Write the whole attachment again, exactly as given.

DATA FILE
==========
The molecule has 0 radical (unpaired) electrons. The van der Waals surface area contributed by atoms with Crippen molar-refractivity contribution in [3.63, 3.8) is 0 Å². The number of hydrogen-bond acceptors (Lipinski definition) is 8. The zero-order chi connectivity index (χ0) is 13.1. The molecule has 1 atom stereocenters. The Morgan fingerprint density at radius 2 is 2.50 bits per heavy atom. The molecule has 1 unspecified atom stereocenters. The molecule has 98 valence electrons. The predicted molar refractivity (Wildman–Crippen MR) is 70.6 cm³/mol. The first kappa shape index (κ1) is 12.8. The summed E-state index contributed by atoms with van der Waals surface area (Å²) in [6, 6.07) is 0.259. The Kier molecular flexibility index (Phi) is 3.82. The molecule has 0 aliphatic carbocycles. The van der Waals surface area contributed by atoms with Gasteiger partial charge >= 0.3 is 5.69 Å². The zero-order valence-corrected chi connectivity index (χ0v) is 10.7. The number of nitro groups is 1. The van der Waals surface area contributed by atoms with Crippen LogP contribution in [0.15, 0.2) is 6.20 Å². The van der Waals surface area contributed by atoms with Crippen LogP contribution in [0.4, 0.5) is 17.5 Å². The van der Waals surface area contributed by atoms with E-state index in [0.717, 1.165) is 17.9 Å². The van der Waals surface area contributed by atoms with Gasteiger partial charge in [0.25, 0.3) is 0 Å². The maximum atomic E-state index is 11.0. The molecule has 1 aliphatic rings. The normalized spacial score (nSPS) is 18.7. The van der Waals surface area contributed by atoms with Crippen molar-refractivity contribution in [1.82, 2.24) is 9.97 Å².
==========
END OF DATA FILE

The molecule has 0 radical (unpaired) electrons. The van der Waals surface area contributed by atoms with Crippen molar-refractivity contribution in [3.63, 3.8) is 0 Å². The number of hydrogen-bond acceptors (Lipinski definition) is 8. The zero-order chi connectivity index (χ0) is 13.1. The molecule has 1 atom stereocenters. The Morgan fingerprint density at radius 2 is 2.50 bits per heavy atom. The molecule has 1 unspecified atom stereocenters. The molecule has 98 valence electrons. The predicted molar refractivity (Wildman–Crippen MR) is 70.6 cm³/mol. The first kappa shape index (κ1) is 12.8. The summed E-state index contributed by atoms with van der Waals surface area (Å²) in [6, 6.07) is 0.259. The Kier molecular flexibility index (Phi) is 3.82. The molecule has 0 aliphatic carbocycles. The van der Waals surface area contributed by atoms with Gasteiger partial charge >= 0.3 is 5.69 Å². The zero-order valence-corrected chi connectivity index (χ0v) is 10.7. The number of nitro groups is 1. The van der Waals surface area contributed by atoms with Crippen LogP contribution in [0.15, 0.2) is 6.20 Å². The van der Waals surface area contributed by atoms with Crippen LogP contribution in [0.4, 0.5) is 17.5 Å². The van der Waals surface area contributed by atoms with E-state index in [0.717, 1.165) is 17.9 Å². The van der Waals surface area contributed by atoms with Gasteiger partial charge in [0.25, 0.3) is 0 Å². The maximum atomic E-state index is 11.0. The molecule has 1 aliphatic rings. The normalized spacial score (nSPS) is 18.7. The van der Waals surface area contributed by atoms with Crippen molar-refractivity contribution in [1.82, 2.24) is 9.97 Å².